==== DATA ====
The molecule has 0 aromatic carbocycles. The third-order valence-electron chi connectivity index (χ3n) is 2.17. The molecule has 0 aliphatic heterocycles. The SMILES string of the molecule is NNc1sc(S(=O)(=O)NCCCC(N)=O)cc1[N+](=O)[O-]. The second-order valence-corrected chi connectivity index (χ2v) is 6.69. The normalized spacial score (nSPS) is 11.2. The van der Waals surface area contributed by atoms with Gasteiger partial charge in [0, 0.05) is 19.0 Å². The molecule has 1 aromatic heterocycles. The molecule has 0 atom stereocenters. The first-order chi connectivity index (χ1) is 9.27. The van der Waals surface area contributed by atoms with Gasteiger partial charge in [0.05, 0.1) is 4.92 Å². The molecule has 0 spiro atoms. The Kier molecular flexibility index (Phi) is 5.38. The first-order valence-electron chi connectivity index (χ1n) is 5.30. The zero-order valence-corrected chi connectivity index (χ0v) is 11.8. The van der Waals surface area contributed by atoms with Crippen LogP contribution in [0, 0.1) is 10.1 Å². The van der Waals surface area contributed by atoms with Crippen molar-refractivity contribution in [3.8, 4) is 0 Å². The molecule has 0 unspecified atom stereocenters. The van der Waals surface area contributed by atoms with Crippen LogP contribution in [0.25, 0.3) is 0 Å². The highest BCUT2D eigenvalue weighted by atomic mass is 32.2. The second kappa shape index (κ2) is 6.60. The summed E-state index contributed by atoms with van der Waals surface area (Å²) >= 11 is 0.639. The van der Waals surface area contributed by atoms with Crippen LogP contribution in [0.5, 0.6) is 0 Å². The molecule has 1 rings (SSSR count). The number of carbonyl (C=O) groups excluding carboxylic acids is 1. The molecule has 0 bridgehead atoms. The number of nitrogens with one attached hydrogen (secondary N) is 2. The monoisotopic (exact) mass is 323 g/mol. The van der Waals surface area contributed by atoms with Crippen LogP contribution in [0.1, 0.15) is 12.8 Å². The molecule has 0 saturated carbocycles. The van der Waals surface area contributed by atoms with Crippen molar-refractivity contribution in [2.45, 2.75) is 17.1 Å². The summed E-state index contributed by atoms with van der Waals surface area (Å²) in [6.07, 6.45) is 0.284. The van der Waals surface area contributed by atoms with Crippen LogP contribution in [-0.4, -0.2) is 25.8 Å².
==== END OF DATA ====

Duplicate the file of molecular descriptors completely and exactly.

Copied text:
The molecule has 0 aromatic carbocycles. The third-order valence-electron chi connectivity index (χ3n) is 2.17. The molecule has 0 aliphatic heterocycles. The SMILES string of the molecule is NNc1sc(S(=O)(=O)NCCCC(N)=O)cc1[N+](=O)[O-]. The second-order valence-corrected chi connectivity index (χ2v) is 6.69. The normalized spacial score (nSPS) is 11.2. The van der Waals surface area contributed by atoms with Gasteiger partial charge in [0, 0.05) is 19.0 Å². The molecule has 1 aromatic heterocycles. The molecule has 0 atom stereocenters. The first-order chi connectivity index (χ1) is 9.27. The van der Waals surface area contributed by atoms with Gasteiger partial charge in [0.05, 0.1) is 4.92 Å². The molecule has 0 spiro atoms. The Kier molecular flexibility index (Phi) is 5.38. The first-order valence-electron chi connectivity index (χ1n) is 5.30. The zero-order valence-corrected chi connectivity index (χ0v) is 11.8. The van der Waals surface area contributed by atoms with Crippen LogP contribution in [0, 0.1) is 10.1 Å². The van der Waals surface area contributed by atoms with Crippen molar-refractivity contribution in [3.8, 4) is 0 Å². The molecule has 0 unspecified atom stereocenters. The van der Waals surface area contributed by atoms with Crippen LogP contribution in [0.25, 0.3) is 0 Å². The highest BCUT2D eigenvalue weighted by atomic mass is 32.2. The second kappa shape index (κ2) is 6.60. The summed E-state index contributed by atoms with van der Waals surface area (Å²) >= 11 is 0.639. The van der Waals surface area contributed by atoms with Crippen LogP contribution in [0.5, 0.6) is 0 Å². The molecule has 1 rings (SSSR count). The number of carbonyl (C=O) groups excluding carboxylic acids is 1. The molecule has 0 bridgehead atoms. The number of nitrogens with one attached hydrogen (secondary N) is 2. The monoisotopic (exact) mass is 323 g/mol. The van der Waals surface area contributed by atoms with Crippen LogP contribution in [0.1, 0.15) is 12.8 Å². The molecule has 0 saturated carbocycles. The van der Waals surface area contributed by atoms with Crippen molar-refractivity contribution in [2.45, 2.75) is 17.1 Å². The summed E-state index contributed by atoms with van der Waals surface area (Å²) in [6.07, 6.45) is 0.284. The van der Waals surface area contributed by atoms with Crippen LogP contribution in [-0.4, -0.2) is 25.8 Å².